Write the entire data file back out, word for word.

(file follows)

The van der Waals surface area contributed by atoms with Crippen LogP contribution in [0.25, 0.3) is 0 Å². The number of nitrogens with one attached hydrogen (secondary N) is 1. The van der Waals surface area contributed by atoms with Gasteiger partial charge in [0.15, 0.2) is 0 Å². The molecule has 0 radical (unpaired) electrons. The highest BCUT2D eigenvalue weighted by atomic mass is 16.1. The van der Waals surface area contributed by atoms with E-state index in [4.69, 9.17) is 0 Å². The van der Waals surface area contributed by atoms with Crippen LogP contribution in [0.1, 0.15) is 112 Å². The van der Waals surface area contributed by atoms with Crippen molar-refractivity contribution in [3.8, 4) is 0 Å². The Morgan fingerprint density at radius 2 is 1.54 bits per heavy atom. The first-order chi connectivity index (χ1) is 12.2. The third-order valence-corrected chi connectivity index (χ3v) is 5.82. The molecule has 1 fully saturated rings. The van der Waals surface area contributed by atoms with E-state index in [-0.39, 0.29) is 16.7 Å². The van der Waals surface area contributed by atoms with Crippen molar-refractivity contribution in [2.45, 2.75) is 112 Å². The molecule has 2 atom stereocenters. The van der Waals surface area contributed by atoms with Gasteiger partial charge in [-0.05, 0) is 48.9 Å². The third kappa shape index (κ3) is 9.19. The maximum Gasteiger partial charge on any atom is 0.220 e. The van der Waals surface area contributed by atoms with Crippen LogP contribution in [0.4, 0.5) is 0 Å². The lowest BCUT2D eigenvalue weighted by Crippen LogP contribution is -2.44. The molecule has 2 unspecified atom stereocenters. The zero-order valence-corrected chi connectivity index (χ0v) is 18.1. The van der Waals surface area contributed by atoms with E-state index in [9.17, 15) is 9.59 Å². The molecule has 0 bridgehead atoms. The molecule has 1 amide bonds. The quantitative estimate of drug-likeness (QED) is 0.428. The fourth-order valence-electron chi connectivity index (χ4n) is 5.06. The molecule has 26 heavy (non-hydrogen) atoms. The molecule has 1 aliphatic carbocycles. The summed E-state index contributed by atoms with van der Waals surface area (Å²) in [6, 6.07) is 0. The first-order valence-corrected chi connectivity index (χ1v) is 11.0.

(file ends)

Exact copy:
The van der Waals surface area contributed by atoms with Crippen LogP contribution in [0.25, 0.3) is 0 Å². The number of nitrogens with one attached hydrogen (secondary N) is 1. The van der Waals surface area contributed by atoms with Gasteiger partial charge in [0.15, 0.2) is 0 Å². The molecule has 0 radical (unpaired) electrons. The highest BCUT2D eigenvalue weighted by atomic mass is 16.1. The van der Waals surface area contributed by atoms with E-state index in [4.69, 9.17) is 0 Å². The van der Waals surface area contributed by atoms with Crippen LogP contribution in [0.1, 0.15) is 112 Å². The van der Waals surface area contributed by atoms with Crippen molar-refractivity contribution in [3.8, 4) is 0 Å². The Morgan fingerprint density at radius 2 is 1.54 bits per heavy atom. The first-order chi connectivity index (χ1) is 12.2. The third-order valence-corrected chi connectivity index (χ3v) is 5.82. The molecule has 1 fully saturated rings. The van der Waals surface area contributed by atoms with E-state index in [-0.39, 0.29) is 16.7 Å². The van der Waals surface area contributed by atoms with Crippen molar-refractivity contribution in [2.45, 2.75) is 112 Å². The molecule has 2 atom stereocenters. The van der Waals surface area contributed by atoms with Gasteiger partial charge in [-0.05, 0) is 48.9 Å². The third kappa shape index (κ3) is 9.19. The maximum Gasteiger partial charge on any atom is 0.220 e. The van der Waals surface area contributed by atoms with Crippen LogP contribution in [0.4, 0.5) is 0 Å². The lowest BCUT2D eigenvalue weighted by Crippen LogP contribution is -2.44. The molecule has 2 unspecified atom stereocenters. The zero-order valence-corrected chi connectivity index (χ0v) is 18.1. The van der Waals surface area contributed by atoms with E-state index in [9.17, 15) is 9.59 Å². The molecule has 0 bridgehead atoms. The molecule has 1 amide bonds. The quantitative estimate of drug-likeness (QED) is 0.428. The fourth-order valence-electron chi connectivity index (χ4n) is 5.06. The molecule has 26 heavy (non-hydrogen) atoms. The molecule has 1 aliphatic carbocycles. The summed E-state index contributed by atoms with van der Waals surface area (Å²) in [6, 6.07) is 0. The first-order valence-corrected chi connectivity index (χ1v) is 11.0.